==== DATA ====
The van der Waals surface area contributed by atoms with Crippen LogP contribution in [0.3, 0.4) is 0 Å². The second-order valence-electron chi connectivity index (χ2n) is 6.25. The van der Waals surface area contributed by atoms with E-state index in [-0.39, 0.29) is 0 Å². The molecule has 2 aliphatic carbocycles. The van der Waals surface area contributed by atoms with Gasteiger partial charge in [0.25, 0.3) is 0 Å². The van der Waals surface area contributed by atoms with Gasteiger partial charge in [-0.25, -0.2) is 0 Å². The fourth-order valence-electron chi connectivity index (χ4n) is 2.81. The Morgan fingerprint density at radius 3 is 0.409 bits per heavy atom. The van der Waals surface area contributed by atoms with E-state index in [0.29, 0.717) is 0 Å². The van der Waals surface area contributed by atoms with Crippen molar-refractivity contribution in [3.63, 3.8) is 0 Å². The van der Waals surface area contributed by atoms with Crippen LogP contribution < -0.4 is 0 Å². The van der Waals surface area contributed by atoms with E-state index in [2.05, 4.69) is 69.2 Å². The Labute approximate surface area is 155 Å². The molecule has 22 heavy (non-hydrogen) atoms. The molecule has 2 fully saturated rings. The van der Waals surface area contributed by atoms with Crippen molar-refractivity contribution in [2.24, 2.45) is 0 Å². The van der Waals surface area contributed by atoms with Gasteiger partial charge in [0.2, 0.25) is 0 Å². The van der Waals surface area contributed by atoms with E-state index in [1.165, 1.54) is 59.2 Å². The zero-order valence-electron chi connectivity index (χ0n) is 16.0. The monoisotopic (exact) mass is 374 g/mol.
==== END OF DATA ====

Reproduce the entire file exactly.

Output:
The van der Waals surface area contributed by atoms with Crippen LogP contribution in [0.3, 0.4) is 0 Å². The second-order valence-electron chi connectivity index (χ2n) is 6.25. The van der Waals surface area contributed by atoms with E-state index in [-0.39, 0.29) is 0 Å². The molecule has 2 aliphatic carbocycles. The van der Waals surface area contributed by atoms with Gasteiger partial charge in [0.25, 0.3) is 0 Å². The van der Waals surface area contributed by atoms with Gasteiger partial charge in [-0.25, -0.2) is 0 Å². The fourth-order valence-electron chi connectivity index (χ4n) is 2.81. The Morgan fingerprint density at radius 3 is 0.409 bits per heavy atom. The van der Waals surface area contributed by atoms with E-state index in [0.29, 0.717) is 0 Å². The van der Waals surface area contributed by atoms with Crippen molar-refractivity contribution in [3.63, 3.8) is 0 Å². The van der Waals surface area contributed by atoms with Crippen LogP contribution < -0.4 is 0 Å². The van der Waals surface area contributed by atoms with E-state index in [2.05, 4.69) is 69.2 Å². The Labute approximate surface area is 155 Å². The molecule has 22 heavy (non-hydrogen) atoms. The molecule has 2 fully saturated rings. The van der Waals surface area contributed by atoms with Crippen molar-refractivity contribution in [2.24, 2.45) is 0 Å². The van der Waals surface area contributed by atoms with Gasteiger partial charge in [0.2, 0.25) is 0 Å². The van der Waals surface area contributed by atoms with E-state index in [1.165, 1.54) is 59.2 Å². The zero-order valence-electron chi connectivity index (χ0n) is 16.0. The monoisotopic (exact) mass is 374 g/mol.